And you would think there’s no common ground there, but there is common ground because what’s required to achieve success in all of those requires the same skills. You’ve got to be consistent. You’ve got to master the basics.
You’ve got to be patient. You’ve got to constantly reinvent yourself. Look for a flaw, a hole in the preparation, fix it, move forward.
Tim Ferriss: You also have to be very observant. And I think part of training yourself to be observant is asking questions. So I think that’s why –
Coach Sommer: And be willing to hear the answer.
Tim Ferriss: Definitely. That’s why you take a bunch of people who are the best at what they do, and you put them in a room. Generally speaking, they’re going to get along just fine.
Coach Sommer: Absolutely.
Tim Ferriss: Now, why Tony Robbins. I mean, I’m a huge fan of Tony Robbins. He’s been on the podcast, and I have a tremendous amount of respect for him. But I want to just hear your reasons.
Coach Sommer: I firmly believe, especially in the US, I firmly believe that if someone isn’t as successful in any arena you toss it out, whether it’s professionally, personally in your life, financially, if you’re not as successful as you would like to be or making progress towards that, it’s out own fault.
We have so many opportunities here that so much wealth of knowledge that a lot of times – for example, when GB got started, there were two years, a year and a half or two years in the beginning where I was doing 18 hour days and didn’t make a nickel, nothing. And everyone around me was like what are you doing? Well, I’ve got plans for this. And we’d talk about it a little bit. And they’re like well, if you need some extra money, you could go get a job. Think about how much further ahead you’d be right now. But you have to have that vision. And then, once you have the vision, you’ve got to be able to put practical steps to it.
And then, everyone is good at that. People outline stuff all of the time. But then, can you stick with it because when you run your business, Tim, when I run my business, there’s no one telling us what to do. We’re the ones to monitor ourselves. This needs to be done.
I’m going to get it done. And it’s kind of that difference between letting someone else being in control of your life and you choosing to be in control of your own life. And I know some people are going to get upset. Coach, I’m a single mom, this and that. I can’t do everything I want to do. And I get that. I get that. I’ve been there. I’ve gone through that. I’m certainly not saying there are quick fixes because these fixes can take years. But I think if someone is willing to put the time in, there is so much opportunity. And they’re willing to do that for years, it’s kind of a big, giant blank check.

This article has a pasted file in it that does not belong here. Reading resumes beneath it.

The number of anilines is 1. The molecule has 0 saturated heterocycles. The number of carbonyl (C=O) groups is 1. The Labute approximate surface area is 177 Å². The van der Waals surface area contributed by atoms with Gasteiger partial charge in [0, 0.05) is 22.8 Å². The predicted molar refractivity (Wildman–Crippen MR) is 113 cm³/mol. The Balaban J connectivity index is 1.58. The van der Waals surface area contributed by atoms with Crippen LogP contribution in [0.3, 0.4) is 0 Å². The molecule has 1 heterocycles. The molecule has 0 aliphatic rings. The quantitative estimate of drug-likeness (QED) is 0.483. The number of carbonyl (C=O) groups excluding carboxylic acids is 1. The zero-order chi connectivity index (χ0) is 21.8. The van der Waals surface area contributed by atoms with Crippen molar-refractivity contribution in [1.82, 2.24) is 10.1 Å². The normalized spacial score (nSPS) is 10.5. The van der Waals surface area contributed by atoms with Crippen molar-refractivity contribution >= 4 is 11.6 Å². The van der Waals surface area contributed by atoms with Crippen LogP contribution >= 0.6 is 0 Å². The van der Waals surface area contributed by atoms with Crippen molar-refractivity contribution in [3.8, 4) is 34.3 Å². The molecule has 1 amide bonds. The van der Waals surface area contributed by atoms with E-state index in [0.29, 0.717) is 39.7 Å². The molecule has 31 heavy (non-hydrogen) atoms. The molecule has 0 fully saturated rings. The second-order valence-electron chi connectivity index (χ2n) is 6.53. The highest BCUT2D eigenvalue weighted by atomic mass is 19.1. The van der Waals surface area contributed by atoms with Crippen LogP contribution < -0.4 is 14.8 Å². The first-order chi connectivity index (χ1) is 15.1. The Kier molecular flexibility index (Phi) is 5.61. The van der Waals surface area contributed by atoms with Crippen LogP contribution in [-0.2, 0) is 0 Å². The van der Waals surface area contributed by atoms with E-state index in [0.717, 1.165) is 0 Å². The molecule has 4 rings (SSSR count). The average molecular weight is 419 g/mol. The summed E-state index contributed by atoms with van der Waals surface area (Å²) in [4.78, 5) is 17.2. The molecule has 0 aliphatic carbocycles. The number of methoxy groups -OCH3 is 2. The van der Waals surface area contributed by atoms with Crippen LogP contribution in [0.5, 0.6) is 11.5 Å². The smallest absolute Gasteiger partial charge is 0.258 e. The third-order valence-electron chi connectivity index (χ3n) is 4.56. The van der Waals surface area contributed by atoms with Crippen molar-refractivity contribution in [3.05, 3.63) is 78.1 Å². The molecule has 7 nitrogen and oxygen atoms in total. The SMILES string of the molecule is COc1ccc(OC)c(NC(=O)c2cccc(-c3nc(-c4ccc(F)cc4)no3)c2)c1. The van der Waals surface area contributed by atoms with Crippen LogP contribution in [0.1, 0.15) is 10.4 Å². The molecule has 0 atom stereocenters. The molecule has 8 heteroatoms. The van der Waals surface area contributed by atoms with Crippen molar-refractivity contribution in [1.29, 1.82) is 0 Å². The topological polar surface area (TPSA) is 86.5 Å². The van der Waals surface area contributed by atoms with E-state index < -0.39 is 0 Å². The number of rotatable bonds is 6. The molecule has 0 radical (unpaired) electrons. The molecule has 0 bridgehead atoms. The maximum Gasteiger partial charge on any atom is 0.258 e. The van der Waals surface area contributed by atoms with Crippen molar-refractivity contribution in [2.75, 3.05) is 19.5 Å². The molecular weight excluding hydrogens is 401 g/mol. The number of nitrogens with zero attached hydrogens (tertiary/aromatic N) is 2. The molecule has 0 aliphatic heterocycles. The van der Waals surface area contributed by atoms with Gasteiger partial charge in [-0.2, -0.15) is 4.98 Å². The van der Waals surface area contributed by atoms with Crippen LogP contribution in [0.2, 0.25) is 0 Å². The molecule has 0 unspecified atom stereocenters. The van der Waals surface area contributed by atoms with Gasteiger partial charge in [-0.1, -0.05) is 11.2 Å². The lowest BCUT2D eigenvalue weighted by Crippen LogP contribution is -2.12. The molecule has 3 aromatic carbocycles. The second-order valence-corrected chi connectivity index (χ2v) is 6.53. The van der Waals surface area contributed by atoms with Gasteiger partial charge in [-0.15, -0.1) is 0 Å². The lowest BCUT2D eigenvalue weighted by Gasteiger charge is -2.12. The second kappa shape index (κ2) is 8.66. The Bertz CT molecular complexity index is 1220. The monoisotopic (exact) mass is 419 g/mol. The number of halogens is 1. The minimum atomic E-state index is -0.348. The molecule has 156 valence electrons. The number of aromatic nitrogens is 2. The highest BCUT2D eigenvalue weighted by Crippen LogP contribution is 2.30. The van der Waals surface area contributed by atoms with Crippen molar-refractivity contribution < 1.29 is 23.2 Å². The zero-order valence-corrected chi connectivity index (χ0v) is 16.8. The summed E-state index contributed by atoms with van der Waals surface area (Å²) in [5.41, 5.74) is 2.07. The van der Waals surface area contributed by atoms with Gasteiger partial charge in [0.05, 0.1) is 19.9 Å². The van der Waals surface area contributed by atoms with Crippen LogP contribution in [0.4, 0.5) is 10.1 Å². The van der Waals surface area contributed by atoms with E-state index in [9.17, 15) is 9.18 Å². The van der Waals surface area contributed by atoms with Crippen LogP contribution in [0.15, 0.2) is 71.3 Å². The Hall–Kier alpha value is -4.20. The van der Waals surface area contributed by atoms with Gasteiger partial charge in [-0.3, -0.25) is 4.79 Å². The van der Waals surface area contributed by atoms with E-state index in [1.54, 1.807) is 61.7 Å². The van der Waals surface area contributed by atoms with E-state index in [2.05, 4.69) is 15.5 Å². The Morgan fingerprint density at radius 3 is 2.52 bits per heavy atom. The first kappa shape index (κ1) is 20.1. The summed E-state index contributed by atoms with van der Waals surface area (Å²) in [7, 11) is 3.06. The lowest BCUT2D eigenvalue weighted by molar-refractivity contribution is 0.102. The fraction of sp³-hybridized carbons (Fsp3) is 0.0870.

A lot can change. You really have a lot of control. And so that was a message. And I didn’t say it nearly as well as Tony Robbins does. And I am going to twist your arm so I get an introduction some day to Tony. That’s high on my list.
Tim Ferriss: Well, I threw a little jam session for the people who were on the podcast. So, both of you will be invited.
Coach Sommer: Totally awesome.
I’m so looking forward to that. But way back when, poor as could be, hadn’t made national team coach yet, was just getting started in my coaching career. Everything that could go wrong went wrong. And here is this guy saying just think clear, plan ahead, and be willing to work. And that resonated with me. And it’s like I just had this discussion with someone this morning. You’re young. It’s so challenging and so difficult to be patient. When you’re 35, and you’re starting to get back in shape again.
And the hardest thing they need to do is they’ve got to, especially if they were a good athlete previously, you’ve got to set that attitude of having been a stud before aside because that body you have right now is not that stud’s body you had previously. It could be again. But it took time to build it the first time.
It’s going to take time to rebuild it this time. Or personally in your life, if things aren’t where you want them to be, it’s going to take time to build it there.
Tim Ferriss: I had this Olympic weight lifting coach who I think you guys would hit it off famously, especially if you were both a couple of drinks in, but very similar approaches. And he said you have a Ferrari engine and a Toyota Corolla chassis.
Coach Sommer: I love that.
Tim Ferriss: He said you can’t just slam on the accelerator and expect good things to happen. But Tony is very tactical and practical. And I apologize if you and everybody else can hear metal bowls being spun around. That’s what my dog, Molly, does when she’s trying to tell me that she’s hungry. She licks the empty bowl and sends it spinning. And I’m like yes, I get it. I know you’re hungry.
Coach Sommer: She’s being subtle.
Tim Ferriss: Yeah, being very subtle. What book or books have you given the most to other people as gifts?
Coach Sommer: I like that one. It’s not so much – I’m a big fan of Robert Heinlein, science fiction.
Tim Ferriss: Stranger in a Strange Land.
Coach Sommer: Just all of them. I come back to those over and over again, the theme of self reliance. I came from a really, really humble, modest family background. And so I think that instills a hunger and a work ethic. It’s kind of embarrassing, actually. It’s a little bit of a Charles Dickens theme there. It’s a frustration thing. Things weren’t where we wanted them to be or where I wanted them to be. And then, how big a price, how hard are you willing to work in order to change it? One I’m enjoying right now, and I’m just getting into it, is The Obstacle is the Way.
Tim Ferriss: Oh, yeah, by Ryan Holiday, a very close friend of mine.